The Vetting Bill raises two important concerns. First, how can the process of vetting judges and magistrates be sustained? And second, can the work of judges and magistrates be evaluated in isolation from the work of other actors in the justice system?
On the issue of sustainability, a potential problem with the approach of the Vetting Bill is that it establishes a time-limited process that is not conducive to building the institutional capacity of the Judiciary to police itself. Apart from its commendable due process mechanisms, this ad hoc approach can therefore be compared to the radical surgery of 2003, which resulted in the removal of judges without enabling the Judiciary to institutionalize mechanisms for handling complaints against judicial officers. It is for this reason that it would make more sense to task a reconstituted JSC with the responsibility of vetting judicial officers.
The vetting mechanism should be located in the body that will henceforth be pivotal in the appointment and evaluation of the performance of judges and magistrates, namely the JSC. For this approach to command the support of the public, it would be desirable for the current Chief Justice to relinquish this office within 60 days after the effective date, to allow the appointment of a new Chief Justice who can then chair the JSC with legitimacy.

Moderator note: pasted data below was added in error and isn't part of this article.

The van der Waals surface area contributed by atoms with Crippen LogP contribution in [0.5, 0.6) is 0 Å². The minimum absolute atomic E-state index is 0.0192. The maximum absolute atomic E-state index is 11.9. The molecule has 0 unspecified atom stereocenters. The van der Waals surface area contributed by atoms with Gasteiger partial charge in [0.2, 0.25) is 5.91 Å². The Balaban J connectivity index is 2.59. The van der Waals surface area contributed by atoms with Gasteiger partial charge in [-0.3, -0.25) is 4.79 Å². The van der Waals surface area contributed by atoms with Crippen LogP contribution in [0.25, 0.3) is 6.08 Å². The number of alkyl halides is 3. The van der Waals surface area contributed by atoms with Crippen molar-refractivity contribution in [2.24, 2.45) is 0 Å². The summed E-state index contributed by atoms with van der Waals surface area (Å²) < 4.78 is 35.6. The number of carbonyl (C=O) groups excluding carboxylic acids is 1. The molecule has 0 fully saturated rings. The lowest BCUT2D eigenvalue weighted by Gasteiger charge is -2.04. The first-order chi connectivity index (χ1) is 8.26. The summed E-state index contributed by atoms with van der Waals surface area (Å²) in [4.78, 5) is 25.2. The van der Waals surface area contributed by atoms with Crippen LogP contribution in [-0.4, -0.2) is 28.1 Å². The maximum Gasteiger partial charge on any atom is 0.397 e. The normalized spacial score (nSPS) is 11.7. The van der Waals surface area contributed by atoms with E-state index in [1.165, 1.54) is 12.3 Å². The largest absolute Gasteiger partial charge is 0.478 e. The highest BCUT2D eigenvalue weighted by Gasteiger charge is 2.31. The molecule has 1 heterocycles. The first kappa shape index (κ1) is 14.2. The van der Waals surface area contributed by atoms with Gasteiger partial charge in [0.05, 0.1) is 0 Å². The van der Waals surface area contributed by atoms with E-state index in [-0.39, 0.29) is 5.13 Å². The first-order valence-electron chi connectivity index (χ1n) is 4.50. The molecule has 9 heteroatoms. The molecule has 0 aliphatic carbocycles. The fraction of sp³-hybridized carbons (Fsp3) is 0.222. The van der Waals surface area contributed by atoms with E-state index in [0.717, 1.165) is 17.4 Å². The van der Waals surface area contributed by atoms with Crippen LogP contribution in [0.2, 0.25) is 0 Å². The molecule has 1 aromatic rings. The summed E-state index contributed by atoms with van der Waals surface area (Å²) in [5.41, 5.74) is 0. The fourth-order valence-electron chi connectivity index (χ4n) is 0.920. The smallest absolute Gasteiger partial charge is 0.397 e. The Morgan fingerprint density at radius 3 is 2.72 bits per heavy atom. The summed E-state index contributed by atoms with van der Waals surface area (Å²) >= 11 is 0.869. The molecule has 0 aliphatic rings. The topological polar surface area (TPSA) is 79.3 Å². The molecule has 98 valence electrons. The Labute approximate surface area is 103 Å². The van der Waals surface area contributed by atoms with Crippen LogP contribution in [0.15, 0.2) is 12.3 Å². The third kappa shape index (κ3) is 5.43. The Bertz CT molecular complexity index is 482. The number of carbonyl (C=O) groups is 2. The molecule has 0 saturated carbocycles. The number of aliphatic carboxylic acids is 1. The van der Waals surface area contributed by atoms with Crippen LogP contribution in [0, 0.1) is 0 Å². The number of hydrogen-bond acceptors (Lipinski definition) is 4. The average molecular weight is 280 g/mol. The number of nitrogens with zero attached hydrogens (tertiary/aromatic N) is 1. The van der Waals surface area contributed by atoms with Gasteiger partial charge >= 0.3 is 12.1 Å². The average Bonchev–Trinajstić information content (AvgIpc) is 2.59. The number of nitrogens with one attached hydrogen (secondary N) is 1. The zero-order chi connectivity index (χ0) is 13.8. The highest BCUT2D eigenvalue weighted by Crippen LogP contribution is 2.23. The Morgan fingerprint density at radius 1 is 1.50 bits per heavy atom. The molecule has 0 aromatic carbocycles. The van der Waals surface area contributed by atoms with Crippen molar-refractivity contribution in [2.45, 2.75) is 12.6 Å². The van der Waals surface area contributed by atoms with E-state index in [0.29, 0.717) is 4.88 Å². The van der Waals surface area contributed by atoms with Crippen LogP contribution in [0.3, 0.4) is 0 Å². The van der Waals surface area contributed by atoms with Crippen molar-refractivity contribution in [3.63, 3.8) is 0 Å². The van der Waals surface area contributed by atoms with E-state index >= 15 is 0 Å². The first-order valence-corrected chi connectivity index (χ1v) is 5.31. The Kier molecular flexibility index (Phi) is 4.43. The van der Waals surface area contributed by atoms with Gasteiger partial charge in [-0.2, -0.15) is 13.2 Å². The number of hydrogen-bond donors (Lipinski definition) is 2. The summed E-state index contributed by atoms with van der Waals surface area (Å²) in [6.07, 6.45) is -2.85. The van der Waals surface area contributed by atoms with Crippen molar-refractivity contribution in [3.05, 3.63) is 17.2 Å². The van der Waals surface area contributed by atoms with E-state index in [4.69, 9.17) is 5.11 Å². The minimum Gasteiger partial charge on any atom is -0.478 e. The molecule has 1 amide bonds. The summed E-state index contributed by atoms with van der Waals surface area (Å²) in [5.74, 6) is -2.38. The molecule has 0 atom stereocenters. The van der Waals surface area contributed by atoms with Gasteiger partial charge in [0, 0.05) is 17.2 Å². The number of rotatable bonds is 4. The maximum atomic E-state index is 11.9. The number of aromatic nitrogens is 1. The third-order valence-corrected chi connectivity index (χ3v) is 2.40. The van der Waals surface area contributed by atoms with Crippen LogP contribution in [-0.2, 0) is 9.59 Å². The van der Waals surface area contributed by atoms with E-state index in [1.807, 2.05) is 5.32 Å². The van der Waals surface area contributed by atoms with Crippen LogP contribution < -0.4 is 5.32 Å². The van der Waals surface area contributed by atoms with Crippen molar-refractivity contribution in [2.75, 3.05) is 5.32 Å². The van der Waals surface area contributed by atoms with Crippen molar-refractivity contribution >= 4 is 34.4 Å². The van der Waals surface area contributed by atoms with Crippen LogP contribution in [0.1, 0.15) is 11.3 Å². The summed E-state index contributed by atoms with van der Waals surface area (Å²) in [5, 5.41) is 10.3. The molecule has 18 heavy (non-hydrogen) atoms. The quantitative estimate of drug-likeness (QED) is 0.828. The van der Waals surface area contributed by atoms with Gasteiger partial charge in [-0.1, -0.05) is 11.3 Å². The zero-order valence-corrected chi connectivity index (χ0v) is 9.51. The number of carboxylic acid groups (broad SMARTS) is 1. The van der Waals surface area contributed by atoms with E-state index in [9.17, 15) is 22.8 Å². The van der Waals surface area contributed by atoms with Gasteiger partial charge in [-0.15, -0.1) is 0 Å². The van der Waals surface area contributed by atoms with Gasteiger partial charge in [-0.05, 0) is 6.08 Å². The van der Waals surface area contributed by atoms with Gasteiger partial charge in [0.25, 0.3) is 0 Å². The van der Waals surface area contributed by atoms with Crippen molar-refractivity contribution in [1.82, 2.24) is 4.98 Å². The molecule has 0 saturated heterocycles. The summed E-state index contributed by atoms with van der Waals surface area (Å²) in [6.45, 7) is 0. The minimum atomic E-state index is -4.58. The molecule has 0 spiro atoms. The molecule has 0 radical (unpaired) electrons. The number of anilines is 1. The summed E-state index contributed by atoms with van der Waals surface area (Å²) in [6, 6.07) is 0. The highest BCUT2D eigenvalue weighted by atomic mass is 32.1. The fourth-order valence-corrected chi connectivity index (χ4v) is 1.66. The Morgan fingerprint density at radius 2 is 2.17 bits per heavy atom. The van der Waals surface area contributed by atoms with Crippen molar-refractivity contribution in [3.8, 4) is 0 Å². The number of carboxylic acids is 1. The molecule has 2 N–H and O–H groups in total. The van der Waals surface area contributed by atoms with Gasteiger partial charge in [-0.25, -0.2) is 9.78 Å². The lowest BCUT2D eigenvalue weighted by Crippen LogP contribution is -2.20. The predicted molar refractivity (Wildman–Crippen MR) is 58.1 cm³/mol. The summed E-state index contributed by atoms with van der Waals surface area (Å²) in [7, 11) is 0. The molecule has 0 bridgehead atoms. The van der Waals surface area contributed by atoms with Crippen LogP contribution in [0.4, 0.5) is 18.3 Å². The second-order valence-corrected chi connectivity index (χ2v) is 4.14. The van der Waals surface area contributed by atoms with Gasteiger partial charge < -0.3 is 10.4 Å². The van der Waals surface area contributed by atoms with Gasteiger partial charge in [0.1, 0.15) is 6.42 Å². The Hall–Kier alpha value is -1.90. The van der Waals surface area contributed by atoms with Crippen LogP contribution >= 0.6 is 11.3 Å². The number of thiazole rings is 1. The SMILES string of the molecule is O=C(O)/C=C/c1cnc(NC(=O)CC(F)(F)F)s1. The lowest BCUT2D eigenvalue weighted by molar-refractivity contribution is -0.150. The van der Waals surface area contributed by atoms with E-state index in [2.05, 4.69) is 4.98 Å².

The other concern arising from the Vetting Bill relates to evaluating judges and magistrates in isolation from other actors in the justice system. For a long time the legal and judicial sector has been the subject of complaints from the members of the public. This has eroded confidence in the justice system. However, when people express absence of confidence in the Judiciary, their complaints are leveled against an array of actors who they perceive as linked to the Judiciary.
If real reform is to take place in the legal and justice sector, vetting should not be limited to serving judges and magistrates. It must go to the next level of vetting aspirants for judicial office to ensure that they have the requisite qualities. That like Caesar’s wife, they are above reproach. Indeed the stock from which we will draw new judicial officers is the same one that serving judges were drawn from – lawyers and legal academics.